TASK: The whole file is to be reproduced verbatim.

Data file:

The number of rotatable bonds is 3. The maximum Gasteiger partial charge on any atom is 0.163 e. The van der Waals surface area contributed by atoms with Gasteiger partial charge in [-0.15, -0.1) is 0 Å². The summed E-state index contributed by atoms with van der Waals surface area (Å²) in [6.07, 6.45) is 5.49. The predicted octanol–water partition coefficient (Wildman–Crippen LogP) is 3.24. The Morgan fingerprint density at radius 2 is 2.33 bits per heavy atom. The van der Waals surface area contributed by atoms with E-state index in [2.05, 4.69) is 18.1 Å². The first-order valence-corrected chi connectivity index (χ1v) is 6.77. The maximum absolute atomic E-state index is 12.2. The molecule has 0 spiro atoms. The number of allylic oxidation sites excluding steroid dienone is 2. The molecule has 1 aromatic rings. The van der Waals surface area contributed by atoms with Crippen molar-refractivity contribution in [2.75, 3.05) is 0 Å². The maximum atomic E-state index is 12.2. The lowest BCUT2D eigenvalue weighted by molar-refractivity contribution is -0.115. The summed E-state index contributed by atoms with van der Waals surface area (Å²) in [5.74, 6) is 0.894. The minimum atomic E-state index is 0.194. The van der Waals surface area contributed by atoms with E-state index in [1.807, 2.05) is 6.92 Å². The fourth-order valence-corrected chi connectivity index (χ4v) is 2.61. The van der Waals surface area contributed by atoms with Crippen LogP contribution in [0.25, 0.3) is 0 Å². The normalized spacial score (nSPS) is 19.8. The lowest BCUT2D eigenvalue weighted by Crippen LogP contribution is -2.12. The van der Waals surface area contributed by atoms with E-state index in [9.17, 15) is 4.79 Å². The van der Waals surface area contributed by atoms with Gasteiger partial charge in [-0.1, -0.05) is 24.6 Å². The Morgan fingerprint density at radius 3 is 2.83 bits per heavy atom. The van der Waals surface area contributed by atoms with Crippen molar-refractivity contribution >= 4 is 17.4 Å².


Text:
The number of rotatable bonds is 3. The maximum Gasteiger partial charge on any atom is 0.163 e. The van der Waals surface area contributed by atoms with Gasteiger partial charge in [-0.15, -0.1) is 0 Å². The summed E-state index contributed by atoms with van der Waals surface area (Å²) in [6.07, 6.45) is 5.49. The predicted octanol–water partition coefficient (Wildman–Crippen LogP) is 3.24. The Morgan fingerprint density at radius 2 is 2.33 bits per heavy atom. The van der Waals surface area contributed by atoms with E-state index in [2.05, 4.69) is 18.1 Å². The first-order valence-corrected chi connectivity index (χ1v) is 6.77. The maximum absolute atomic E-state index is 12.2. The molecule has 0 spiro atoms. The number of allylic oxidation sites excluding steroid dienone is 2. The molecule has 1 aromatic rings. The van der Waals surface area contributed by atoms with Crippen molar-refractivity contribution in [2.75, 3.05) is 0 Å². The maximum atomic E-state index is 12.2. The lowest BCUT2D eigenvalue weighted by molar-refractivity contribution is -0.115. The summed E-state index contributed by atoms with van der Waals surface area (Å²) in [5.74, 6) is 0.894. The minimum atomic E-state index is 0.194. The van der Waals surface area contributed by atoms with E-state index in [1.807, 2.05) is 6.92 Å². The fourth-order valence-corrected chi connectivity index (χ4v) is 2.61. The van der Waals surface area contributed by atoms with Crippen LogP contribution in [0.25, 0.3) is 0 Å². The normalized spacial score (nSPS) is 19.8. The lowest BCUT2D eigenvalue weighted by Crippen LogP contribution is -2.12. The van der Waals surface area contributed by atoms with E-state index in [9.17, 15) is 4.79 Å². The van der Waals surface area contributed by atoms with Gasteiger partial charge in [-0.1, -0.05) is 24.6 Å². The Morgan fingerprint density at radius 3 is 2.83 bits per heavy atom. The van der Waals surface area contributed by atoms with Crippen molar-refractivity contribution >= 4 is 17.4 Å².